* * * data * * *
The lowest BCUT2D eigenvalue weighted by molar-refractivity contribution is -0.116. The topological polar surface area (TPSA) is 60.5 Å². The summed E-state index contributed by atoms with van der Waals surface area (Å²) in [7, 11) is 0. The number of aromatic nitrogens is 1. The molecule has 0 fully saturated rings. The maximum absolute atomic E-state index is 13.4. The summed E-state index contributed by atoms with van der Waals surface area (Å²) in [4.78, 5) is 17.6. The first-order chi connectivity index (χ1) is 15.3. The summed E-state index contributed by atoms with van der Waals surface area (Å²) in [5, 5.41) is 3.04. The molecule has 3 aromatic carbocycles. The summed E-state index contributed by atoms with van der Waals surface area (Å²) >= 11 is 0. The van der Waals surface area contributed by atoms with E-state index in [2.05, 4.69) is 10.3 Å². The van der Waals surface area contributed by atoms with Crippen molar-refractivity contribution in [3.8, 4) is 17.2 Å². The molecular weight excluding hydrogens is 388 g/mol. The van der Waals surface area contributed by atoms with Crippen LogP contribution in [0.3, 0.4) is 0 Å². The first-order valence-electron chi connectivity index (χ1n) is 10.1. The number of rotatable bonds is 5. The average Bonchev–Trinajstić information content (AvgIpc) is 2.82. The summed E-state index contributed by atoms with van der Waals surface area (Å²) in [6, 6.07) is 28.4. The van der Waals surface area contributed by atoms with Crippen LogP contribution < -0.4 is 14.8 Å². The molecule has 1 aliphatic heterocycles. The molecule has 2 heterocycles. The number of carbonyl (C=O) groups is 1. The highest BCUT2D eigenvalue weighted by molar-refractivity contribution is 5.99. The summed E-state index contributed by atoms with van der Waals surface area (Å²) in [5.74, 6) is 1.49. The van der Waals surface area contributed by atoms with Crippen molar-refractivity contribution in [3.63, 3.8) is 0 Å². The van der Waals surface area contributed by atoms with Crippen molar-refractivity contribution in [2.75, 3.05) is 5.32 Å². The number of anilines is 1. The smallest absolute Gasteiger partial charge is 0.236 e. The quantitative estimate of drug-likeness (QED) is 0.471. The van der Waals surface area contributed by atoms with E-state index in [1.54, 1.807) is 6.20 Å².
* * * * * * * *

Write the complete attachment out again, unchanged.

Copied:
The lowest BCUT2D eigenvalue weighted by molar-refractivity contribution is -0.116. The topological polar surface area (TPSA) is 60.5 Å². The summed E-state index contributed by atoms with van der Waals surface area (Å²) in [7, 11) is 0. The number of aromatic nitrogens is 1. The molecule has 0 fully saturated rings. The maximum absolute atomic E-state index is 13.4. The summed E-state index contributed by atoms with van der Waals surface area (Å²) in [4.78, 5) is 17.6. The first-order chi connectivity index (χ1) is 15.3. The summed E-state index contributed by atoms with van der Waals surface area (Å²) in [5, 5.41) is 3.04. The molecule has 3 aromatic carbocycles. The summed E-state index contributed by atoms with van der Waals surface area (Å²) >= 11 is 0. The van der Waals surface area contributed by atoms with E-state index in [2.05, 4.69) is 10.3 Å². The van der Waals surface area contributed by atoms with Crippen molar-refractivity contribution in [3.8, 4) is 17.2 Å². The molecular weight excluding hydrogens is 388 g/mol. The van der Waals surface area contributed by atoms with Crippen LogP contribution in [0.3, 0.4) is 0 Å². The first-order valence-electron chi connectivity index (χ1n) is 10.1. The number of rotatable bonds is 5. The average Bonchev–Trinajstić information content (AvgIpc) is 2.82. The summed E-state index contributed by atoms with van der Waals surface area (Å²) in [6, 6.07) is 28.4. The van der Waals surface area contributed by atoms with Crippen LogP contribution < -0.4 is 14.8 Å². The molecule has 1 aliphatic heterocycles. The molecule has 2 heterocycles. The number of carbonyl (C=O) groups is 1. The highest BCUT2D eigenvalue weighted by molar-refractivity contribution is 5.99. The summed E-state index contributed by atoms with van der Waals surface area (Å²) in [5.74, 6) is 1.49. The van der Waals surface area contributed by atoms with Crippen molar-refractivity contribution in [3.63, 3.8) is 0 Å². The van der Waals surface area contributed by atoms with Crippen molar-refractivity contribution in [2.75, 3.05) is 5.32 Å². The number of anilines is 1. The smallest absolute Gasteiger partial charge is 0.236 e. The quantitative estimate of drug-likeness (QED) is 0.471. The van der Waals surface area contributed by atoms with E-state index in [1.54, 1.807) is 6.20 Å².